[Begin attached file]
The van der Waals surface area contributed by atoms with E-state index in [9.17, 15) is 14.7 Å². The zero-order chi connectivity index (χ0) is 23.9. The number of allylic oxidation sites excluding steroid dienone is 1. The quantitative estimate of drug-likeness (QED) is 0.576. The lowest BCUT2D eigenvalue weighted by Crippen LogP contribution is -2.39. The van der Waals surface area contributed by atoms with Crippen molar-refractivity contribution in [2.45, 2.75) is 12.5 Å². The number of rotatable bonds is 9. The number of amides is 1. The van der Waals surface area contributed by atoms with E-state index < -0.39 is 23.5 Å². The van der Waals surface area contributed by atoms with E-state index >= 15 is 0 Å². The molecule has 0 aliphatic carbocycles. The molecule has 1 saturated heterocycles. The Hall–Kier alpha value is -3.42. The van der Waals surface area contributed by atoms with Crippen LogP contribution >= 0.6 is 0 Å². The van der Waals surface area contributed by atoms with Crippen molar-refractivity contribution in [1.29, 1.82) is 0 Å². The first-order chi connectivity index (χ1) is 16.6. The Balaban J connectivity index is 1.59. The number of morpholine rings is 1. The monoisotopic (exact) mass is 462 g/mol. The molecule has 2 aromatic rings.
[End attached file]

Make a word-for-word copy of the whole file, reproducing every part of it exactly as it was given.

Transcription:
The van der Waals surface area contributed by atoms with E-state index in [9.17, 15) is 14.7 Å². The zero-order chi connectivity index (χ0) is 23.9. The number of allylic oxidation sites excluding steroid dienone is 1. The quantitative estimate of drug-likeness (QED) is 0.576. The lowest BCUT2D eigenvalue weighted by Crippen LogP contribution is -2.39. The van der Waals surface area contributed by atoms with Crippen molar-refractivity contribution in [2.45, 2.75) is 12.5 Å². The number of rotatable bonds is 9. The number of amides is 1. The van der Waals surface area contributed by atoms with E-state index < -0.39 is 23.5 Å². The van der Waals surface area contributed by atoms with E-state index >= 15 is 0 Å². The molecule has 0 aliphatic carbocycles. The molecule has 1 saturated heterocycles. The Hall–Kier alpha value is -3.42. The van der Waals surface area contributed by atoms with Crippen LogP contribution >= 0.6 is 0 Å². The van der Waals surface area contributed by atoms with Crippen molar-refractivity contribution in [1.29, 1.82) is 0 Å². The first-order chi connectivity index (χ1) is 16.6. The Balaban J connectivity index is 1.59. The number of morpholine rings is 1. The monoisotopic (exact) mass is 462 g/mol. The molecule has 2 aromatic rings.